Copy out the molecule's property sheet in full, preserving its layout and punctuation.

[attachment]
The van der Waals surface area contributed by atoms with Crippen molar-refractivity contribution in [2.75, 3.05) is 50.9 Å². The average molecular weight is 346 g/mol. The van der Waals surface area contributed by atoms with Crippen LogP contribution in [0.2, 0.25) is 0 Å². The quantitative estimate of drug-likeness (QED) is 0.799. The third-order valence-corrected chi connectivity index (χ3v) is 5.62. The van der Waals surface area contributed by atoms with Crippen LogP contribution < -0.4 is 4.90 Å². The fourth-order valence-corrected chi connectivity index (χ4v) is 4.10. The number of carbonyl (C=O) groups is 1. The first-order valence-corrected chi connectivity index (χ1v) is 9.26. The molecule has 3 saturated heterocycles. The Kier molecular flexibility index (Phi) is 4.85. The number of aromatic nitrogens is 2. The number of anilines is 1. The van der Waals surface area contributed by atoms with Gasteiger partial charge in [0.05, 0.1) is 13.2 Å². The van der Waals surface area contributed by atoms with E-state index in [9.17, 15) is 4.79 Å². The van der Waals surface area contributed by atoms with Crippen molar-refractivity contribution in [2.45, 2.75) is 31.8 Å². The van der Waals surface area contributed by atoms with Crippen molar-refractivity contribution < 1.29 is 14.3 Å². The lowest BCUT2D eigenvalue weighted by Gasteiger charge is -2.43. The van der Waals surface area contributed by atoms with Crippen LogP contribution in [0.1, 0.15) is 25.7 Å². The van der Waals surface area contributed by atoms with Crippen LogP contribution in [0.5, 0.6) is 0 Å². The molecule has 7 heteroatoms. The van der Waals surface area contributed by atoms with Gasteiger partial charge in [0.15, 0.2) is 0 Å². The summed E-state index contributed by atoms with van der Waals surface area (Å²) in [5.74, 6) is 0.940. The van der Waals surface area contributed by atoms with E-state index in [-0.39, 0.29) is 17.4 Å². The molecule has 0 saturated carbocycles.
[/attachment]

The van der Waals surface area contributed by atoms with Crippen molar-refractivity contribution in [2.75, 3.05) is 50.9 Å². The average molecular weight is 346 g/mol. The van der Waals surface area contributed by atoms with Crippen LogP contribution in [0.2, 0.25) is 0 Å². The quantitative estimate of drug-likeness (QED) is 0.799. The third-order valence-corrected chi connectivity index (χ3v) is 5.62. The van der Waals surface area contributed by atoms with Crippen LogP contribution < -0.4 is 4.90 Å². The fourth-order valence-corrected chi connectivity index (χ4v) is 4.10. The number of carbonyl (C=O) groups is 1. The first-order valence-corrected chi connectivity index (χ1v) is 9.26. The molecule has 3 saturated heterocycles. The Kier molecular flexibility index (Phi) is 4.85. The number of aromatic nitrogens is 2. The number of anilines is 1. The van der Waals surface area contributed by atoms with Gasteiger partial charge in [0.05, 0.1) is 13.2 Å². The van der Waals surface area contributed by atoms with E-state index in [9.17, 15) is 4.79 Å². The van der Waals surface area contributed by atoms with Crippen molar-refractivity contribution in [2.45, 2.75) is 31.8 Å². The van der Waals surface area contributed by atoms with Crippen molar-refractivity contribution < 1.29 is 14.3 Å². The lowest BCUT2D eigenvalue weighted by Gasteiger charge is -2.43. The van der Waals surface area contributed by atoms with Crippen LogP contribution in [0.1, 0.15) is 25.7 Å². The van der Waals surface area contributed by atoms with Crippen LogP contribution in [0.5, 0.6) is 0 Å². The molecule has 7 heteroatoms. The van der Waals surface area contributed by atoms with Gasteiger partial charge in [0.15, 0.2) is 0 Å². The summed E-state index contributed by atoms with van der Waals surface area (Å²) in [5.74, 6) is 0.940. The van der Waals surface area contributed by atoms with E-state index in [-0.39, 0.29) is 17.4 Å². The molecule has 0 saturated carbocycles.